5G could make queuing at the pub a thing of the past, according to fresh research from network provider O2.
O2 reported that the new networking tech will radically change retail and live event experiences in a new 5th Generation Entertainment research paper it published in partnership with analyst house Ovum on Wednesday.
The paper includes a lot of technical chat about augmented reality shopping and entertainment experiences. But, for those in blighty, the most interesting insight will be that 5G “could” make basic things, like waiting for drinks, a distant memory.
“Queuing for drinks at the bar could too become a thing of the past, thanks to the reduction of latency which enables order-in-advance systems, real-time analytics of the busiest bars, and apps using wayfinding to get spectators around venues, as well as meeting up with friends easily,” explained the release.
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Sports and live music were two other areas the research highlighted as being key beneficiaries of 5G, with the network having the bandwidth to offer things like virtual reality live streams.
Senior-Vice President of IT at AEG – the owners of The O2 – David Jones said the company is already using the new networking tech to improve venue’s services and live events.
“I’m excited by the possibilities that 5G offers to enhance the live entertainment experience for the millions of fans who come to see their favourite acts and athletes at The O2 each year. In particular, augmented reality and virtual reality technology is bandwidth-intensive, ultra-mobile, and very sensitive to latency, and 5G has been designed to address those requirements from the ground up,” he said.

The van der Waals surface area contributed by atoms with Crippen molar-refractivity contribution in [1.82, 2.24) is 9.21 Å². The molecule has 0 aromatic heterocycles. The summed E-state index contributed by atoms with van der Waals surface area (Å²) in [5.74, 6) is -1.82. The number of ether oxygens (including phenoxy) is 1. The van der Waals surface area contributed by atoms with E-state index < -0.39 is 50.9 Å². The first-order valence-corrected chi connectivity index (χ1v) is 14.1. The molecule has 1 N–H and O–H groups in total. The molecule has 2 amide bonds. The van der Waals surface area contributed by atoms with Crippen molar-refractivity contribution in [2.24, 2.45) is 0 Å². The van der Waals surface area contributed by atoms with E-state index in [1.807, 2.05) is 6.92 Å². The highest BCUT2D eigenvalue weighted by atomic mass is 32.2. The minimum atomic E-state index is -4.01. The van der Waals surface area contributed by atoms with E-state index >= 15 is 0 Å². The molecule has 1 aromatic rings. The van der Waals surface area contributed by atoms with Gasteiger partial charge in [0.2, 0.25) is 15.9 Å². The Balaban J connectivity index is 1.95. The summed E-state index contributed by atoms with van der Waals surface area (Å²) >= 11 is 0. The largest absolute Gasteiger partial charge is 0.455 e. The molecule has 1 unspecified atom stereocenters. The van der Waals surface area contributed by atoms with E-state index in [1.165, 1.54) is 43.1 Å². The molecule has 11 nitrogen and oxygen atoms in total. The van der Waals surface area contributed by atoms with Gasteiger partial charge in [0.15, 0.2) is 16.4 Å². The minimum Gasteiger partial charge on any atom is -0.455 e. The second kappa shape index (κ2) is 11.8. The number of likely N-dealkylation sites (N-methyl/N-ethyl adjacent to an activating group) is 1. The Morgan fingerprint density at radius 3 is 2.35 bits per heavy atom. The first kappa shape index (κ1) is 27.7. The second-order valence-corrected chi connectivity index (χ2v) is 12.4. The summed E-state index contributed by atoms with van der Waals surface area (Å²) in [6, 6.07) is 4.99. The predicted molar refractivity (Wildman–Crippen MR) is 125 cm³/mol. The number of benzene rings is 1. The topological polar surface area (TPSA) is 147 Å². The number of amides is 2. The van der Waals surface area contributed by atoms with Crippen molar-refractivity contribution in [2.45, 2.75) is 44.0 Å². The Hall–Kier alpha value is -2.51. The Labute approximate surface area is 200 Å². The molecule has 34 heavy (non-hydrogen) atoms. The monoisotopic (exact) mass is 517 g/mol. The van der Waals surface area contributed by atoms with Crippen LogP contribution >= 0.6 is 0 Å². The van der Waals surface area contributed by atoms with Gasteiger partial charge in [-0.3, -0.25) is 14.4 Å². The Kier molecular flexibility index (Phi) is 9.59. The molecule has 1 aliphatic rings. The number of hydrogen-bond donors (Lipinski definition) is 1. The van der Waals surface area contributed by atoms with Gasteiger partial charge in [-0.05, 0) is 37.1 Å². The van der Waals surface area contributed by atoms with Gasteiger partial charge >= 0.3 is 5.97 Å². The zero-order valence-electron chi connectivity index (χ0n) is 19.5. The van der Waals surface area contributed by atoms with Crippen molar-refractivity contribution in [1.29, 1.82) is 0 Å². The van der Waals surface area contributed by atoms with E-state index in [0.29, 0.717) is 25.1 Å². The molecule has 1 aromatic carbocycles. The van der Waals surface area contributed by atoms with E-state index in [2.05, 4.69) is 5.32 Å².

“The O2 is at the forefront of O2’s 5G rollout in the UK, and I’m eager to see how the creative people who produce the hundreds of events each year at The O2 will embrace 5G and the technologies it enables, and use it to deliver fun and engaging experiences for fans.”
Sounds exciting? It should, but don’t get too worked up yet. 5G is a very young technology that only started rolling out in the UK last year. It’s currently only available in specific areas of certain cities, like The O2 and Waterloo Station in London.
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5G contracts are also generally very expensive and the network only runs on a small number of pricey handsets, like the newly launched Galaxy S20. Most industry forecasts suggest it won’t be mainstream until 2022-2025 at the earliest – so it’s fairly likely you’ll have to wait in line at the pub for a wee while longer.